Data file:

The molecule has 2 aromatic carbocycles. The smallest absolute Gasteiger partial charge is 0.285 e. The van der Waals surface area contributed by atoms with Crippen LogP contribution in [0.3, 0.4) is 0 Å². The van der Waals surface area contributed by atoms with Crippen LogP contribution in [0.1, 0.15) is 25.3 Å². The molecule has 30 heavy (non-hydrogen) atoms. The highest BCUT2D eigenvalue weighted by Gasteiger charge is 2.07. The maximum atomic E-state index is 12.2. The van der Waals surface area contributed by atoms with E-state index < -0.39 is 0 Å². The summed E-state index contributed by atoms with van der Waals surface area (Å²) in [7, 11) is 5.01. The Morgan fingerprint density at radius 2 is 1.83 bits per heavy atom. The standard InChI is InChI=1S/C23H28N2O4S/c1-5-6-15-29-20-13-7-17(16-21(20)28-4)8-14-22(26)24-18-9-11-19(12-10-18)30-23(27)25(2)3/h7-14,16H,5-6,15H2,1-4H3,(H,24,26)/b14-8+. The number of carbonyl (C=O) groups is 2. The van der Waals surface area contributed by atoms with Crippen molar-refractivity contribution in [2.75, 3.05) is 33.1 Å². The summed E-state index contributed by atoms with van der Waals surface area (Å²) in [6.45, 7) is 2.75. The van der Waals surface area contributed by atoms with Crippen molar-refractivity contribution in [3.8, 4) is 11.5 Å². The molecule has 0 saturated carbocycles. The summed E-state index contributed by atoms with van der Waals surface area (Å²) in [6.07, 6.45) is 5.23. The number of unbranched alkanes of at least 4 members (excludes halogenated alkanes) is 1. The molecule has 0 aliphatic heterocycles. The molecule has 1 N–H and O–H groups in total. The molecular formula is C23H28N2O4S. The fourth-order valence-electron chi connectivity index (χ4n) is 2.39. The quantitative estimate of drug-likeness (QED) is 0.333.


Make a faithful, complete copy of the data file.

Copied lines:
The molecule has 2 aromatic carbocycles. The smallest absolute Gasteiger partial charge is 0.285 e. The van der Waals surface area contributed by atoms with Crippen LogP contribution in [0.3, 0.4) is 0 Å². The van der Waals surface area contributed by atoms with Crippen LogP contribution in [0.1, 0.15) is 25.3 Å². The molecule has 30 heavy (non-hydrogen) atoms. The highest BCUT2D eigenvalue weighted by Gasteiger charge is 2.07. The maximum atomic E-state index is 12.2. The van der Waals surface area contributed by atoms with E-state index < -0.39 is 0 Å². The summed E-state index contributed by atoms with van der Waals surface area (Å²) in [7, 11) is 5.01. The Morgan fingerprint density at radius 2 is 1.83 bits per heavy atom. The standard InChI is InChI=1S/C23H28N2O4S/c1-5-6-15-29-20-13-7-17(16-21(20)28-4)8-14-22(26)24-18-9-11-19(12-10-18)30-23(27)25(2)3/h7-14,16H,5-6,15H2,1-4H3,(H,24,26)/b14-8+. The number of carbonyl (C=O) groups is 2. The van der Waals surface area contributed by atoms with Crippen molar-refractivity contribution in [2.75, 3.05) is 33.1 Å². The summed E-state index contributed by atoms with van der Waals surface area (Å²) in [6.45, 7) is 2.75. The van der Waals surface area contributed by atoms with Crippen molar-refractivity contribution in [3.8, 4) is 11.5 Å². The molecule has 0 saturated carbocycles. The summed E-state index contributed by atoms with van der Waals surface area (Å²) in [6.07, 6.45) is 5.23. The number of unbranched alkanes of at least 4 members (excludes halogenated alkanes) is 1. The molecule has 0 aliphatic heterocycles. The molecule has 1 N–H and O–H groups in total. The molecular formula is C23H28N2O4S. The fourth-order valence-electron chi connectivity index (χ4n) is 2.39. The quantitative estimate of drug-likeness (QED) is 0.333.